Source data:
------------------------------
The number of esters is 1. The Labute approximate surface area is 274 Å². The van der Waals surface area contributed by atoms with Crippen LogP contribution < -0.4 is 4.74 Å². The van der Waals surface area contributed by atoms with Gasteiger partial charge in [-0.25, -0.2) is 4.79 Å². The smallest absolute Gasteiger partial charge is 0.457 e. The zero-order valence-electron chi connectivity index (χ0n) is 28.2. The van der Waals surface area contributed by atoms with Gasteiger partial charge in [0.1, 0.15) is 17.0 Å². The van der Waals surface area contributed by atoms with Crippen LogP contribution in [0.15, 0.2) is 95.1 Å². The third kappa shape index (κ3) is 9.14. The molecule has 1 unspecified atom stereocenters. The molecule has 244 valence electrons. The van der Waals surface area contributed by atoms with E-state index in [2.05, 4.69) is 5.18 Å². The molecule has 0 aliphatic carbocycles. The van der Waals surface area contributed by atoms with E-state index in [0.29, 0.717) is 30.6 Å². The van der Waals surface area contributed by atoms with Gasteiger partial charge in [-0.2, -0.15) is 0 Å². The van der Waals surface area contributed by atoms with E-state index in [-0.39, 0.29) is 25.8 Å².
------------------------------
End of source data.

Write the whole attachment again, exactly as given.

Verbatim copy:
The number of esters is 1. The Labute approximate surface area is 274 Å². The van der Waals surface area contributed by atoms with Crippen LogP contribution < -0.4 is 4.74 Å². The van der Waals surface area contributed by atoms with Gasteiger partial charge in [-0.25, -0.2) is 4.79 Å². The smallest absolute Gasteiger partial charge is 0.457 e. The zero-order valence-electron chi connectivity index (χ0n) is 28.2. The van der Waals surface area contributed by atoms with Gasteiger partial charge in [0.1, 0.15) is 17.0 Å². The van der Waals surface area contributed by atoms with Crippen LogP contribution in [0.15, 0.2) is 95.1 Å². The third kappa shape index (κ3) is 9.14. The molecule has 1 unspecified atom stereocenters. The molecule has 244 valence electrons. The van der Waals surface area contributed by atoms with E-state index in [2.05, 4.69) is 5.18 Å². The molecule has 0 aliphatic carbocycles. The van der Waals surface area contributed by atoms with E-state index in [0.29, 0.717) is 30.6 Å². The van der Waals surface area contributed by atoms with Gasteiger partial charge in [-0.2, -0.15) is 0 Å². The van der Waals surface area contributed by atoms with E-state index in [-0.39, 0.29) is 25.8 Å².